Resume tips

Like any genre, the more examples you see the better. If you are looking for resume models, FSU’s Career Center offers a resume guide that includes helpful examples of a chronological, functional, and combined resume. The commercial site Quintessential Careers has about two dozen “real, high-quality” sample resumes of recent grads. Don’t neglect to also take advantage of Kursmark’s Best Resumes, available online through the library.

Resume length: There is no absolute rule your resume be one page, though some employers may specify one, so if yours is longer, having an alternate version couldn’t hurt. In general, the advice books suggest 1 page if you have limited experience, 2 if you have 10 yrs. or more, but, as we’ve seen, some of you are quite accomplished. About one-third of the sample resumes from from Quintessential Careers are two pages; examining these should give you a better sense of how long your own should be. (Some more advice from them here.) A few other tidbits:

From the UM Career Center FAQs:

How long should my resume be? We are less concerned with resume length than we are with resume content. If you have rich content and a compelling story that dictates two pages versus one that’s OK. There are some employers who request a one page resume so be prepared for it,  but many do not.

From a Forbes article on resume “myths“:

Myth: You must keep your resume to one page. Not true! “Page count is not as important as the number of words on the page, ” [Jacob] Bollinger [formerly a data scientist at, now at LinkedIn] says, “The number of words actually affected recruiters in a bell curve manner. So what’s the magic word count that keeps recruiters reading (aside from your work experience)? About 390 words per page.” Ann Baehr,  an executive resume writer and founder of Best Resumes of New York says one page resumes are best for early career job seekers. “Even then,  if there is a lot of valuable information that simple cannot fit on one page,  a second page is fine. I have done plenty of two page resumes for early career professionals and it has never been an issue.”

From a survey done by the Career Thought Leaders Consortium:

There is continued emphasis on “writing short and tight.” The norm for most resumes/CVs is one to two pages,  even for very experienced professionals. A survey of HR/recruiters on LinkedIn indicated an overwhelming preference for two-­‐page resumes provided there is enough value in the content to warrant a second page. Length is not the only critical factor. Of equal or greater importance is concise writing,  short paragraphs,  brief lists of bullet points,  and good organizational strategies that ensure the resume can be quickly skimmed. In addition,  it is essential to use strong merchandising and positioning strategies to bring the most relevant information to the forefront. Creating a strong impact “above the fold” – on the top half of the first page of the resume – has become increasingly critical for job seekers in one of the most competitive employment markets we’ve ever experienced.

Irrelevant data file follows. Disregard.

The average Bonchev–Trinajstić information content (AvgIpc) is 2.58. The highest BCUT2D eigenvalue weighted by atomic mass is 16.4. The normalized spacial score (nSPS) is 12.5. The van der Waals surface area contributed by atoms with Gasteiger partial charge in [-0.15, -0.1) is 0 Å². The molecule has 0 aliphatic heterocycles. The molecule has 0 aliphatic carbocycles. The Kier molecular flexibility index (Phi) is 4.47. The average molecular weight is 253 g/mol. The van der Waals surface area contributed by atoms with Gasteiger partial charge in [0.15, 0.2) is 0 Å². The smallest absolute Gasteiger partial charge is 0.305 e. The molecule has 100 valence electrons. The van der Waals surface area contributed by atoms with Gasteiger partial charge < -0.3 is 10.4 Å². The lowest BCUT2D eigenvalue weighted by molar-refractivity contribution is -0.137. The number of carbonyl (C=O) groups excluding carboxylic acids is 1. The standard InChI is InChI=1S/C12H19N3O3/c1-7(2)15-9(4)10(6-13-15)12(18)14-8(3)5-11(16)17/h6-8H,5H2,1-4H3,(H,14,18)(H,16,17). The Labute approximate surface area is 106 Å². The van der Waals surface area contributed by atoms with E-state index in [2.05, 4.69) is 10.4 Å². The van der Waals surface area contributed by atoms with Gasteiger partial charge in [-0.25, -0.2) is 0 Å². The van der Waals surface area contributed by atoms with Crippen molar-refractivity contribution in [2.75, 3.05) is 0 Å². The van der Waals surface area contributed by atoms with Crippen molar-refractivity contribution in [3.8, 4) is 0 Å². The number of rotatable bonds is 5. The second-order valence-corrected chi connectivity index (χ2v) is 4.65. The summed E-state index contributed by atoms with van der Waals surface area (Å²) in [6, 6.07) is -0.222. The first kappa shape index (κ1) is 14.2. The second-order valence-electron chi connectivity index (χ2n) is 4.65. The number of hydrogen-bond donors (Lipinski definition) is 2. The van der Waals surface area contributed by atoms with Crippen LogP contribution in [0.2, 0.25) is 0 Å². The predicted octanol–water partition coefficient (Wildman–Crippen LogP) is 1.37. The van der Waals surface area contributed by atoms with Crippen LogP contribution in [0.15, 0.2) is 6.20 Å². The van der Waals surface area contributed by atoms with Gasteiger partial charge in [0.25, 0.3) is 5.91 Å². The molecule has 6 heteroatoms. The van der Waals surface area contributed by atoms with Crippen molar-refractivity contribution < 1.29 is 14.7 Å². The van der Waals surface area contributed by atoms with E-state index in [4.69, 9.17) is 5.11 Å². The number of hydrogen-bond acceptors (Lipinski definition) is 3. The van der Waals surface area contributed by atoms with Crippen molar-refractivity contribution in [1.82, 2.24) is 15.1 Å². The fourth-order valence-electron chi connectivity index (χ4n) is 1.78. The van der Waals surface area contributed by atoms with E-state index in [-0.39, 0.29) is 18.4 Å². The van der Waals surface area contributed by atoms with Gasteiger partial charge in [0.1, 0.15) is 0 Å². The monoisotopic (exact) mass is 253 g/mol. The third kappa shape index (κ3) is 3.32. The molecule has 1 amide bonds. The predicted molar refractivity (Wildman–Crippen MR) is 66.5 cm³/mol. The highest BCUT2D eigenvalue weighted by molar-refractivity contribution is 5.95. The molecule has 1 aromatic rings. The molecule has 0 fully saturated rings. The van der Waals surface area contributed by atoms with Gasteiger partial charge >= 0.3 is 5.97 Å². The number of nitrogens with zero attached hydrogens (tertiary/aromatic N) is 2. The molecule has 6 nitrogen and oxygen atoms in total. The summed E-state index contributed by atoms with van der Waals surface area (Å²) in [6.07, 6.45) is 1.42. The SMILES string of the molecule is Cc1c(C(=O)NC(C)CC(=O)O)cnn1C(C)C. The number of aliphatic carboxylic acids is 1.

And finally some conflicting advice from The takeaway for me here is not to get too hung up on the “rule,” but rather, to ask if you narrating your professional story effectively.

Cheers, and good luck to all.

Speaking of engagement

I was intrigued by your uptake of Bruni and the Great Jobs report today. There is a fascinating literature on workplace engagement that tracks well with the features you suggested in our discussion. William Kahn, for example, has suggested 3 components to engagement: cognitive, physical, and emotional. The widely used Utrecht Work Engagement Scale (UWES) developed by Wilmar Schaufeli and his colleagues (see UWES Manual) defines engagement as characterized by vigor (i.e., energy, resilience, persistence), dedication (i.e. involvement and a sense of purpose), and absorption (being fully engrossed), as opposed to exhaustion, cynicism, and boredom or distraction.

What causes engagement? As you intuited, research suggests that while there are personal qualities associated with engagement (e.g., conscientiousness, optimism), job resources are key—social support from colleagues and supervisors, constructive feedback, training and coaching assistance, task variety, autonomy, etc. Some “personal” qualities may both affect and be affected by engagement, such as personal efficacy, one’s confidence in one’s ability to complete certain tasks.

Are you engaged? If you’d like to “test’ your own engagement, the UWES-9 offers a quick inventory. A sample of Dutch workers found a mean score (average of 9 items) of 3.74 (UWES Manual 36), with “high” engagement (top quartile) at 4.67 and above and “low” engagement (bottom quartile) at 2.88 and below.

What’s next? Beyond a particular work environment, one’s “fit” with a particular career or field may also matter. The University’s career center offers a variety of self-directed inventories at low cost that one can take to get a better sense of what careers might best fit one’s dispositions and interests; the free online Keirsey Temperament Sorter might also be of interest. Of course, one of the best ways to get a sense of the “fit” of a field is to speak with—and if possible shadow—working professionals. I personally got very lucky in my own career choice, but the day-to-day job of being a professor is not what I imagined it to be as an undergraduate. J